Dismiss
Announcing Stack Overflow Documentation

We started with Q&A. Technical documentation is next, and we need your help.

Whether you're a beginner or an experienced developer, you can contribute.

Sign up and start helping → Learn more about Documentation →

Possible Duplicate:
Cartesian product

I'm Haskell newbie and I have a problem. I want to do some function that will take first element of list and connect to all elements of second list, after that take second element from first list and do the same. For example I want to take: [[1],[2],[3]) and [[4],[5],[6]] and get in output

[([1],[4]),([1],[5]),([1],[6]),
([2],[4]),([2],[5]),([2],[6]),
([3],[4]),([3],[5]),([3],[6])]

The closes one I found is transpose

transpose [[1,2,3],[4,5,6]]
[[1,4],[2,5],[3,6]]

I would appreciate any help.

Edit: Shame on me. I found solution

[[x,y] | x <- [[1],[2],[3]], y <- [[4],[5],[6]]]

Which result is:

[[[1],[4]],[[1],[5]],[[1],[6]],[[2],[4]],[[2],[5]],[[2],[6]],[[3],[4]],[[3],[5]],[[3],[6]]]
share|improve this question

marked as duplicate by Mat, Gilles, ShreevatsaR, Dylan Markow, gbn Jun 19 '11 at 19:52

This question has been asked before and already has an answer. If those answers do not fully address your question, please ask a new question.

2  
seems like: stackoverflow.com/questions/4119730/cartesian-product – Kru Jun 19 '11 at 12:43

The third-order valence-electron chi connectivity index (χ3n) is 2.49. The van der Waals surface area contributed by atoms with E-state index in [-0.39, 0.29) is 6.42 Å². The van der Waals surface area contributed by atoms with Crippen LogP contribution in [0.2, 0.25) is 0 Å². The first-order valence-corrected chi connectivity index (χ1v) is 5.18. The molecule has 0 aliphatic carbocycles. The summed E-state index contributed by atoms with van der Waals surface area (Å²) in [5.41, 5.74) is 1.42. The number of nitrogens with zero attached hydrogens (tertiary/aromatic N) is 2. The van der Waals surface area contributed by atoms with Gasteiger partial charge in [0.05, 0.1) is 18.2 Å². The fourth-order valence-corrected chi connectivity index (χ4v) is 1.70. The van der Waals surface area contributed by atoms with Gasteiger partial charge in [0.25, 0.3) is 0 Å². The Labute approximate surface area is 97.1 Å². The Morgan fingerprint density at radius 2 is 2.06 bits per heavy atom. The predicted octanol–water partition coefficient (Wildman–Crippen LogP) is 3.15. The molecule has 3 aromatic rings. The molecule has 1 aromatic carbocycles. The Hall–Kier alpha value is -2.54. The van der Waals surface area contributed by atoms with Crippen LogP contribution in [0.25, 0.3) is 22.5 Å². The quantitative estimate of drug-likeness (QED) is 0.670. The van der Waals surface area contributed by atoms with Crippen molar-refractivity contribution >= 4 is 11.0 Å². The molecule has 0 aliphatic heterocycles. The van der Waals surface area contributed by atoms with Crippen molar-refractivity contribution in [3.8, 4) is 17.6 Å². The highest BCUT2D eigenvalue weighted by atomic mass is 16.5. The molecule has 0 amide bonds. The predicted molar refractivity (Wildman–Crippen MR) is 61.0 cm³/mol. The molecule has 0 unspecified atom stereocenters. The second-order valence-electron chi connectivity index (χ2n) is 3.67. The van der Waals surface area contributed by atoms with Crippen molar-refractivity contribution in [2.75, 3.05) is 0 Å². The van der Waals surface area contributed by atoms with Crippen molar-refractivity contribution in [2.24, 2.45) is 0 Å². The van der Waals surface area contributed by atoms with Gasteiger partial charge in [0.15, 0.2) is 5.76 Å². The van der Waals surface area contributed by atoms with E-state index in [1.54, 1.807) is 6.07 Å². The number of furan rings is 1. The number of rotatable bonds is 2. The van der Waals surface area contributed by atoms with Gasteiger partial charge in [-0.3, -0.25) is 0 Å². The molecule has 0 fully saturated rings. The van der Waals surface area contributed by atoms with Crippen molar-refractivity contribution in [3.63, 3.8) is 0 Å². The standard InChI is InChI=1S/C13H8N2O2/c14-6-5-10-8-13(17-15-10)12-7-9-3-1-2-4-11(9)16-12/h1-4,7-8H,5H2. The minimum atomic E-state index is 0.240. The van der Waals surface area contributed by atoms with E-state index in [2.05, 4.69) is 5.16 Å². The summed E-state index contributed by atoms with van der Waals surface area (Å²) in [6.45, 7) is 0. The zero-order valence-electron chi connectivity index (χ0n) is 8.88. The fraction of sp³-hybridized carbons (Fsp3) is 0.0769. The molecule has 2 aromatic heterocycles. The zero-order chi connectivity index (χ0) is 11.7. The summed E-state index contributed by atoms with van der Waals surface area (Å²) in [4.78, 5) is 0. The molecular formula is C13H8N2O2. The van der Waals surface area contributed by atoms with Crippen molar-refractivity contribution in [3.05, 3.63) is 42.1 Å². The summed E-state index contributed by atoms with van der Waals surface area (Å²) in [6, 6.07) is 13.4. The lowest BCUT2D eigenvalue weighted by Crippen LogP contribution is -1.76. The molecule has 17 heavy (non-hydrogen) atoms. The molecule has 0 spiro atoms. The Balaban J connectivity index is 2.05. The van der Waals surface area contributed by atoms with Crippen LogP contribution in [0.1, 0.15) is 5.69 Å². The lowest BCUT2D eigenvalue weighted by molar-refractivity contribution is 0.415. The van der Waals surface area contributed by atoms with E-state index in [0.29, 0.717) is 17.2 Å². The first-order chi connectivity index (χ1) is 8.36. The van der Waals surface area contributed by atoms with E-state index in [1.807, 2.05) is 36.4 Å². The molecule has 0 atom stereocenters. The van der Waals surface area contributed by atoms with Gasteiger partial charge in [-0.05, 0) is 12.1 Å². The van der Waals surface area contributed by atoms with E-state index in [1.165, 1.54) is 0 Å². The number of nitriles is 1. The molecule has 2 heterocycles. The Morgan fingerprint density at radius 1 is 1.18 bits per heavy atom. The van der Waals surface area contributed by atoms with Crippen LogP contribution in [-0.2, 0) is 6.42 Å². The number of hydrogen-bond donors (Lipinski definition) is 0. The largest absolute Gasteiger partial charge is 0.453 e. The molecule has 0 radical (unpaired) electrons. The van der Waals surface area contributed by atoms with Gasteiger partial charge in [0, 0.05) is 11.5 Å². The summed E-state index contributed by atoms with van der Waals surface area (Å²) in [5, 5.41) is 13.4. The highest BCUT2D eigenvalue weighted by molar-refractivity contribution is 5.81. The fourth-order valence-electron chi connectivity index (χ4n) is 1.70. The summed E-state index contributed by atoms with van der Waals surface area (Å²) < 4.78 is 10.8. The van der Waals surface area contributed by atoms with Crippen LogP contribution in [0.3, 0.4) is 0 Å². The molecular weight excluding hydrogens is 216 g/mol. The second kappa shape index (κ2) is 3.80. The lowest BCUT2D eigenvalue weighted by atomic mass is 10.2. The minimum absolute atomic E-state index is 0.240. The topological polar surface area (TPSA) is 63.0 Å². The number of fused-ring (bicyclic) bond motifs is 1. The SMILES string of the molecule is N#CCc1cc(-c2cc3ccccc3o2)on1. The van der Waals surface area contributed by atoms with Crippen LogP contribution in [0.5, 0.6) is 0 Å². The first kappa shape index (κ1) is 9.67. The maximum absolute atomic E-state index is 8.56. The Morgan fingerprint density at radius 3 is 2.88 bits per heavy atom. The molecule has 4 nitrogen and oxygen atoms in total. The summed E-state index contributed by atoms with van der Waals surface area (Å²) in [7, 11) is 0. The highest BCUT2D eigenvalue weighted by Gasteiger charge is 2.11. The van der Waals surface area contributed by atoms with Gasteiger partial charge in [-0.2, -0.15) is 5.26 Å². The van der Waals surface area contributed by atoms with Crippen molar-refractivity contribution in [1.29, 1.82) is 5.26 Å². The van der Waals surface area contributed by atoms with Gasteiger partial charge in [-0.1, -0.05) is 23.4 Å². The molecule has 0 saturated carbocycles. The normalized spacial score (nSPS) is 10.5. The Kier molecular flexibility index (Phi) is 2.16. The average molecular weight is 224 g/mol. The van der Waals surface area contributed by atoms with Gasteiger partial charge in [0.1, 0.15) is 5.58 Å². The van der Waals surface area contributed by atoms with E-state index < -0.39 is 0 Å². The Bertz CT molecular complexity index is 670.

thanks it is exactly what I was looking for:) – ahaw Jun 19 '11 at 14:26
up vote 1 down vote accepted

I'm also new to haskell, here is my solution to your question, hope it's helpful:

f [] _ = []
f (x:xs) ys = zip (take (length ys) (repeat x)) ys ++ f xs ys 

I think the code explains itself quite straight forward :)

share|improve this answer
import Control.Applicative

(,) <$> [[1],[2],[3]] <*> [[4],[5],[6]]

--[([1],[4]),([1],[5]),([1],[6]),([2],[4]),([2],[5]),([2],[6]),([3],[4]),([3],[5]),([3],[6])]

See http://learnyouahaskell.com/functors-applicative-functors-and-monoids#applicative-functors for an explanation.

You can also use do-Notation, as lists are not only Applicative, but Monads, too:

do x<-[[1],[2],[3]]; y<-[[4],[5],[6]]; return (x,y)

--[([1],[4]),([1],[5]),([1],[6]),([2],[4]),([2],[5]),([2],[6]),([3],[4]),([3],[5]),([3],[6])]
share|improve this answer

This is interesting.

sequence [[[1],[2],[3]] , [[4],[5],[6]]]
share|improve this answer

Not the answer you're looking for? Browse other questions tagged or ask your own question.